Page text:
The Whitetail Deer Rut

It’s that time of year again. Whitetail deer are on the move as the annual rut, or mating season, starts to heat up. Sometime around early November, love begins to fill the air as females, or does, come into heat and buck testosterone levels rise. Does have already dispersed this year’s buck fawns in order to mate again, and eager one- and two-year-old bucks in particular—I call them teenagers—are the first to show any interest. This can set the stage for some challenges when older, more experienced bucks eventually step into the picture when the time is right.

Fawn dispersal plays an important role in whitetail deer procreation dynamics because it prevents potential genetic integration by related deer—known as inbreeding—from entering the gene pool. After nearly six months of motherly love, the doe gives any buck fawns a kick and chases them away, which forces them to look for other territories of their own.

Females come into heat every 28 days, beginning in November. In most years, breeding takes place during the first half of the month and nearly all adult does are bred then. Those that aren’t will be ready to mate again in early December when a second, less significant rut occurs. It can continue into January in the unlikely event that any doe remains un-bred. In a case where a doe isn’t bred until the second or third rut, it also means a later birthing period will occur the next summer. The whitetail deer gestation period is about 200 days.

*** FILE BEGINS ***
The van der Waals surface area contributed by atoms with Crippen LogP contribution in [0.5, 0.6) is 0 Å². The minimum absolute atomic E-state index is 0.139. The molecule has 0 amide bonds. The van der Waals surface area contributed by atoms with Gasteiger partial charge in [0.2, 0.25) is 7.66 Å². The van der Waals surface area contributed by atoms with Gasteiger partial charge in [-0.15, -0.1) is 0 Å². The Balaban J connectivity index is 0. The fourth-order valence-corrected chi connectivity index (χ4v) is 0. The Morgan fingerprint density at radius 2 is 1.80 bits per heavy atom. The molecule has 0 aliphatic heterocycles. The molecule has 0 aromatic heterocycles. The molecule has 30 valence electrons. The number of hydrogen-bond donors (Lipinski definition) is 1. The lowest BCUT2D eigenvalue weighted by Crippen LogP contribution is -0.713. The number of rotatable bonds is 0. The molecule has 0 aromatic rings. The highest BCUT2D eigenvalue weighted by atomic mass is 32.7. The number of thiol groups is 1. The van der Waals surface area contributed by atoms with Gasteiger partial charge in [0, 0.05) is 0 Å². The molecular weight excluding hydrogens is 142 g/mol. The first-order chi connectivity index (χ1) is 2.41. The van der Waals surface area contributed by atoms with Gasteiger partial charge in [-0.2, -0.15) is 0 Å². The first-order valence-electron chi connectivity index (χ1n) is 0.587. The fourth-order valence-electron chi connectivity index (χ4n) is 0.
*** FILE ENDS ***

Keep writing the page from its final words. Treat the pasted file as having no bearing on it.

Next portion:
A whitetail doe only comes into estrus for a period of 24 to 36 hours, which is the only time that she will be receptive to a buck. Unlike a bull elk, which accumulates a harem of cows to breed, a whitetail buck only stays with one doe at a time, which—judging by her estrus aroma—could last as long as 72 hours. Then he’ll move on to search for another.

But it’s also that time of year again for an increase in deer/vehicle collisions as well. More deer are hit between mid-October and mid-December than at any other time of year—and it is entirely because of the rut. Bucks chase does and does run from bucks and all normal whitetail caution is thrown to the wind. During most of the year, deer move mostly during the dawn and twilight hours. During the rut it can be at any time of the day or night—so be forewarned.


adamski_profile_Apr21Story and photo by John Adamski